Keating and Howard were both told they had to build power stations to upgrade our aging fleet but by then the greenie blob had started to spew and now it has infested all the sub 40s who were indoctrinated in school and brainwashed in Uni.

      80

  • #
    Graham Richards

    I can’t wait for some little glitch to cause a major blackout that lasts for a week or more, causing major disruption to the economy of which ever state it occurs in. It’s the only way to waken the population to the problems awaiting us down the road. TV ads are always telling us how to save $2.00 a week or even Origin on how to save $20.00 a year on a total bill of $2,000.00. MORONS!
    There’s only one sure way, get rid of subsidies & the government’s behind the subsidies. Return to sanity. Time is running out!

    230

  • #
    John Watt

    Re AGL’s role in this…surely they operate Liddell under some form of “licence”, either from NSW Govt or AER. Can’t this licence be withdrawn? Otherwise we are simply hoping that aluminium producers go away.

    200

    • #
      Graham Richards

      The problem isn’t AGL. They’re just taking advantage while the dummies in Government are encouraging them. It’s government policy and the electorate put up with the lies & deceit!!!

      180

    • #
      Ve2

      AGL are not in business to generate power, they are like every other company, in the business of making money.
      You go where the sugar is.

      160

      • #
        Sceptical Sam

        To maximize the return on their investment. And good on them. That’s what the shareholders want.

        Any Liberal/National government that doesn’t understand that is socialist to their bootstraps.

        70

        • #
          GD

          AGL are … in the business of making money … that’s what the shareholders want.

          AGL is currently posting increased profits and dividends. I imagine there are some AGL shareholders who would have seen an increase in their dividend, only to see it negated by the increase in their power bills.

          121

  • #
    Phoenix44

    When Margaret Thatcher died, her biographer was asked what her greatest quality was. To my surprise, he said it was that she would not stand for wishful thinking.

    It seems to me that we have succumbed globally to wishful thinking o the highest order in terms of energy. Yes, it would be lovely to have cheap energy that does not harm the environment. It would be lovely to have lots of things. In the meantime however, we are destroying what we already have – aluminium, cheap transport, lighting and heating – but not even getting what we were promised.

    Greens love to quote the precautionary principle about AGW, GMOs etc yet never consider it with their policies. As with doctors, perhaps we should make all politicians take a simple oath – “first do no harm.”

    260

    • #
      Mal

      Nuclear and coal have much more energy density than gas and Over an order of magnitude above solar and wind.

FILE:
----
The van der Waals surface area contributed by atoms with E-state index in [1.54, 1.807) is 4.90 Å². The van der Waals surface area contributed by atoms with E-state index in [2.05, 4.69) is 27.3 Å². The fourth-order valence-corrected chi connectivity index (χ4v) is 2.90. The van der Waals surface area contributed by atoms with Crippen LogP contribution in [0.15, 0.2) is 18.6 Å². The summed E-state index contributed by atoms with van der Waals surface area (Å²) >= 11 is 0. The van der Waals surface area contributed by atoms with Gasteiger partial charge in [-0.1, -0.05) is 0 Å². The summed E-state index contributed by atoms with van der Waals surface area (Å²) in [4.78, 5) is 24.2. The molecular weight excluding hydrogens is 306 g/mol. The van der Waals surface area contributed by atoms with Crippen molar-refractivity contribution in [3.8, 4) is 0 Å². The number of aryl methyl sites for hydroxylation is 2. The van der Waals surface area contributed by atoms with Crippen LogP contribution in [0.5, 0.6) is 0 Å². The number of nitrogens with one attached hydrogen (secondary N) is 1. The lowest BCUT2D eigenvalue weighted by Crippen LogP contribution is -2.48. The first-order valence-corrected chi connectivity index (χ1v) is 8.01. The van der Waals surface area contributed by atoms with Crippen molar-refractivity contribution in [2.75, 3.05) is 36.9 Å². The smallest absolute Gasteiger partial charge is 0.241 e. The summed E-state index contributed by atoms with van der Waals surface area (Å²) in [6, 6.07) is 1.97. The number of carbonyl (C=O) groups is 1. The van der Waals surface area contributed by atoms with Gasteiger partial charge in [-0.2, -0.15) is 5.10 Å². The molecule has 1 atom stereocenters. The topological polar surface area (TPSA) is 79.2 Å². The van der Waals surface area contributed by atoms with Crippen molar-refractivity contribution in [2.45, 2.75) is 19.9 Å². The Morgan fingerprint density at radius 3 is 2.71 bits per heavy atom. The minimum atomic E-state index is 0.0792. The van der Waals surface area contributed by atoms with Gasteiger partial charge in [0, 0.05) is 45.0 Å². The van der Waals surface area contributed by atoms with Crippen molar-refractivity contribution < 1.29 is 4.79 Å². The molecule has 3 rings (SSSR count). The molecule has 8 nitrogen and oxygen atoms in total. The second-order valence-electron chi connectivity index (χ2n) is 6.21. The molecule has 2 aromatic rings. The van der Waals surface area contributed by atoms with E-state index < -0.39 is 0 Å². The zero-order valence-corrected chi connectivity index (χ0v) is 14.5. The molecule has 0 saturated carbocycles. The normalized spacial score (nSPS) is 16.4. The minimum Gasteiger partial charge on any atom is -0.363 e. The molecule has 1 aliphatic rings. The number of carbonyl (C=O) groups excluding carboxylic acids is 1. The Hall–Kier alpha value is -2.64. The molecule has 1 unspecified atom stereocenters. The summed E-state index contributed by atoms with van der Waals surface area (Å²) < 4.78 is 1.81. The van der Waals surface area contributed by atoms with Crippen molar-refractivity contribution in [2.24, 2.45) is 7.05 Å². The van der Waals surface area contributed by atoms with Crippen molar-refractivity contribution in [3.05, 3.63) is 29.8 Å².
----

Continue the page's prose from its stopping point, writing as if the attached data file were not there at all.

Wind and solar may be “free” but the cost to harvest, store and distribute this ” free” energy is not cost effective. Eventually reality will bite but until it does ideology will beat practical and pragmatic Rings reality.

      210

  • #
    Bitter&twisted

    I’m afraid you haven’t reached peak stupidity yet.
    If you had there would have been a sudden outbreak of common sense by the weasels who want your votes.,

    160

    • #
      C. Paul Barreira

      This assumes that the issue is mere “stupidity”. Ideology is more resilient than the apparent odd error. The “weasels” come without the language to challenge their own failures. That same lacuna means they cannot challenge the bureaucracy, which is likely the main driver for so-called renewables; nor, for the same reason, can the “weasels” challenge media and universities, no less maniacal. As a geo-political entity, Australia—and one had hoped (wrongly as it turns out) the condition was confined to South Australia—is a suicide cult.

      70

  • #
    Hanrahan

    I was waiting for Weekend Unthreaded to talk about this. NSW has been 2.5 GW short for days causing more instability than SA ever does. The fact that it is a much bigger market would have a little to do with that. :)

    They are giving coal a bad name. The fact that wind fails for a couple of days every week and thermal is EXPECTED to seamlessly pick up the slack is ignored. And what has happened to Australia’s battery, MIA? More like Australia’s AA cell.

    210

  • #
    Mark M

    You would think someone would get a clue, even after the headline …

    NSW grid struggles as coal goes missing after bad trips

    “The bad week for coal power in the eastern states continued on Friday, with the multiple trips of coal generators earlier in the week extending to an absence of more than 4,700MW of coal units in NSW grid, sending wholesale prices soaring.”

    https://reneweconomy.com.au/nsw-grid-struggles-as-coal-goes-missing-after-bad-trips-86981/
    ~~~~
    Green ‘logic’ says you must close down the ‘ageing’ coal and replace it with expensive unreliables.

    Common sense says fix/update the cheap energy source.

    240

    • #

      You know what?